Although Iran has been aware of its serious deficiencies when it comes to air defense for over a decade, nothing it has done so far has made a major difference. Outsiders began to notice this effort in 2009 when the Iranian Supreme Leader separated most missile-based air defense systems from the air force and organized them into a separate air defense command. Despite vigorous efforts by the new Air Defense Force that did not produce air defenses that could keep up with the potential threats from the many enemies Iran has acquired (especially the U.S., Israel plus the Arab oil states). Supreme Leader Ayatollah Ali Khamenei has been described as visibly alarmed at the inability of Iran to defend itself against the many enemy aircraft and missiles that could be used in wartime, especially for a surprise attack. Iran has been promising to destroy Israel and the United States since the 1980s and is now trying to take control of Syria and further threaten Israel. In response to that Israel has been fighting back and Iran is uncomfortable about how this is playing out. In response, Khamenei replaced the commander of the air force in August 2018, the fifth senior military commander replaced in a year of searching for solutions.

The current sense of urgency appears to have been caused by a late 2017 study of Iranian vulnerabilities to air attack. The study was published in an Iranian military journal so that everyone could see and this would generate useful suggestions for solutions. The list of vulnerabilities was basically a compilation of how Iran is generally defenseless against fifteen systems, including ballistic missiles, cruise missiles, smart bombs, ground penetrating bombs and other specialized air delivered guided weapons, like bombs that use lengths of carbon fibers (to short out electrical transmission lines) or monster bombs like MOAB or bombs that can create an EMP (electromagnetic pulse) that destroy electronics over large areas.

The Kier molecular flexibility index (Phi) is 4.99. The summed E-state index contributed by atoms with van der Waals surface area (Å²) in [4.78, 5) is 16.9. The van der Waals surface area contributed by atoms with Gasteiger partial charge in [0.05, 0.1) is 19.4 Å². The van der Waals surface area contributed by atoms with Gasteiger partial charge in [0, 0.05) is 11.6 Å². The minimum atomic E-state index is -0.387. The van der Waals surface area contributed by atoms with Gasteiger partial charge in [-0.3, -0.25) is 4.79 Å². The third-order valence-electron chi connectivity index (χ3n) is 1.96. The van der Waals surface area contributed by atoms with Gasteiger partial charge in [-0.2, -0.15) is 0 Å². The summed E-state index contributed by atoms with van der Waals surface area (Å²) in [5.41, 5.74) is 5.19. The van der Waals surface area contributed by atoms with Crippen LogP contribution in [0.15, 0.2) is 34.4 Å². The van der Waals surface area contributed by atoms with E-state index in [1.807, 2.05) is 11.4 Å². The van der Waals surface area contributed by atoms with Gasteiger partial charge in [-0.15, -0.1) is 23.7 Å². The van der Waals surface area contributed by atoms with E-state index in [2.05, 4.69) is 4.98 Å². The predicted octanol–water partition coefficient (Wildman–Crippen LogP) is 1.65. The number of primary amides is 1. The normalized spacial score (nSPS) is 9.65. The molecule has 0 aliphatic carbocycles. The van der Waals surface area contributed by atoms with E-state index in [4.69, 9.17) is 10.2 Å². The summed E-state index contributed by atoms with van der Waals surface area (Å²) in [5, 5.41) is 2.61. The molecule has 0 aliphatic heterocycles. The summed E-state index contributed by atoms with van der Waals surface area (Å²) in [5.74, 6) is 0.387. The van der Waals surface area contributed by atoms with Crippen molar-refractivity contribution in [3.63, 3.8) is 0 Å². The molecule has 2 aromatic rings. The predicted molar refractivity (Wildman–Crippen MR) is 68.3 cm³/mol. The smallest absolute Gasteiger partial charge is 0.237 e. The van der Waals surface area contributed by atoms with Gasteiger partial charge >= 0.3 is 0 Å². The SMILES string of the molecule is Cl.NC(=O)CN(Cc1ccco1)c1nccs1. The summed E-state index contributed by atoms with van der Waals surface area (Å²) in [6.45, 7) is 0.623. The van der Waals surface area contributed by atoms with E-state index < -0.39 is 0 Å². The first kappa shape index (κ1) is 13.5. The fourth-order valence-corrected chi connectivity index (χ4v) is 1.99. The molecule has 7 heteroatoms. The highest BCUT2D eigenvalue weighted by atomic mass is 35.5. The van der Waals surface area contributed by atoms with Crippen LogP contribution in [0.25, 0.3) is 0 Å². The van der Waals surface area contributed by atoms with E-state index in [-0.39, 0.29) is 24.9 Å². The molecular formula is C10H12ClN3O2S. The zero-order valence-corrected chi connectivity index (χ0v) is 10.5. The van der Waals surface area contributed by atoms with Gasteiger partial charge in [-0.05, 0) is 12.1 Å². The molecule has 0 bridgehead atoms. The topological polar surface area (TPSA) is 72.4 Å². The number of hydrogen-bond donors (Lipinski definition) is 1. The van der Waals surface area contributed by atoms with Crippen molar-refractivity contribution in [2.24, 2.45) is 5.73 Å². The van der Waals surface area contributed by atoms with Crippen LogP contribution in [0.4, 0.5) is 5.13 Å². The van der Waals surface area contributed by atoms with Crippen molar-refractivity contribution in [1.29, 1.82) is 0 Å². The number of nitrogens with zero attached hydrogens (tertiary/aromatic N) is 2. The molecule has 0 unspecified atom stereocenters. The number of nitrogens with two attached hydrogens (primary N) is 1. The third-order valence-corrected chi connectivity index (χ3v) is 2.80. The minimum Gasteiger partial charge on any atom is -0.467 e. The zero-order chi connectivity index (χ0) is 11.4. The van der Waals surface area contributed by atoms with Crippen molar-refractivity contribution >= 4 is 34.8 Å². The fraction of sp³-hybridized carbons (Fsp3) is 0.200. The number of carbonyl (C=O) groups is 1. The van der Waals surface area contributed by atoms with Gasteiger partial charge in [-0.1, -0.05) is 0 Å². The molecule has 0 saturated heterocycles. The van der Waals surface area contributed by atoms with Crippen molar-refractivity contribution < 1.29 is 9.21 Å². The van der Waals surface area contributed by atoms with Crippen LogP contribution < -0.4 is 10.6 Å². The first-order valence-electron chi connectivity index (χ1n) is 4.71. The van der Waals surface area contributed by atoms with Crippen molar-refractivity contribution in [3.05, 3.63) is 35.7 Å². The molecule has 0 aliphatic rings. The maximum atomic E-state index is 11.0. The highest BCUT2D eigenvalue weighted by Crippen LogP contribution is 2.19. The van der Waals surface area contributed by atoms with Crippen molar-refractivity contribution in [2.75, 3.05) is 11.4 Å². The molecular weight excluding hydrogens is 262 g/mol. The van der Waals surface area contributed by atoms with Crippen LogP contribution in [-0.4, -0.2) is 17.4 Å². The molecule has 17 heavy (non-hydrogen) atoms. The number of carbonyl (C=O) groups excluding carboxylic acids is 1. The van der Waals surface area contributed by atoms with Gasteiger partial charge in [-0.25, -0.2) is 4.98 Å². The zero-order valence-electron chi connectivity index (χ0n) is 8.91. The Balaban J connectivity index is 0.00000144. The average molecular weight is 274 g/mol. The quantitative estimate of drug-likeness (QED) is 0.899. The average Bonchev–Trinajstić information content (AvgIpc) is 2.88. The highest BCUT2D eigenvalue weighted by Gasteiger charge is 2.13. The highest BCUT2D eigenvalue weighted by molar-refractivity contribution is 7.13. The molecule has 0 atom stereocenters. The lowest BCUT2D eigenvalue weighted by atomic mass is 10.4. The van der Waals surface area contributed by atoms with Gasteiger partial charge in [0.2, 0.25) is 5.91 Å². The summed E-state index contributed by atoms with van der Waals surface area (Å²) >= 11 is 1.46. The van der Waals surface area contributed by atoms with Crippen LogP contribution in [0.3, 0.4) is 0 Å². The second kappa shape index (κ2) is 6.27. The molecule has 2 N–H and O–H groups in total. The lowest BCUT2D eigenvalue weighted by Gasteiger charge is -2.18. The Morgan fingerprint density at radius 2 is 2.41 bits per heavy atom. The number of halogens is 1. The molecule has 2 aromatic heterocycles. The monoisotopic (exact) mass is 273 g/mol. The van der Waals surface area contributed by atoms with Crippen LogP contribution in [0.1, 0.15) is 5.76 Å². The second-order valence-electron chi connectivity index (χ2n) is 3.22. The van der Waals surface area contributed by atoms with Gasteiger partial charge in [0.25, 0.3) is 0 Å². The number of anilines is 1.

Then there are the specialized defensive and offensive electronic systems carried by many aircraft, UAVs and missiles. The Americans and Israelis have surveillance satellite systems that monitor Iranian activity and can assist in attacks on Iran. The United States and Israel have most of these scary systems but many of these advanced weapons have been obtained by the Arab Gulf states and since 2015 the Arabs have been proving in Yemen that they really have learned how to use them. That includes the Arab operated Patriot anti-missile systems which have intercepted over a hundred Iranian made ballistic missiles fired from Yemen into Saudi Arabia. The Supreme Leader apparently monitors Iranian progress, or lack of progress in this area and demanding that senior commanders come up with solutions. That has apparently not been happening and as long as more senior commanders get replaced it will indicate continued failure.

The Supreme Leader is also aware of the fact that many Iranian air defense systems are fake or “press release” systems that were announced but never got into production or developed to the point where they actually work. The Supreme Leader seems to have been upset over the 2018 IRGC press release about the new Iranian stealth fighter. You don’t have to be an aviation engineer to understand the critiques of this new aircraft. These detailed descriptions of why the new stealth fighter won’t (or actually cannot) work as described. Many of these critical reports have appeared in overseas Iranian language media and the Internet. These critiques are no secret, especially from the Supreme Leader.

On paper Iran has formidable air defense forces, in practice, most of this stuff is too old or too few to collectively make a big difference. Current Iranian air defenses consist of several hundred Cold War era warplanes in various states of readiness. None are seen as anything approaching a serious threat to aircraft the Americans, Israelis and Gulf Arabs possess. The Iranian ground-based air defense systems are not much better off.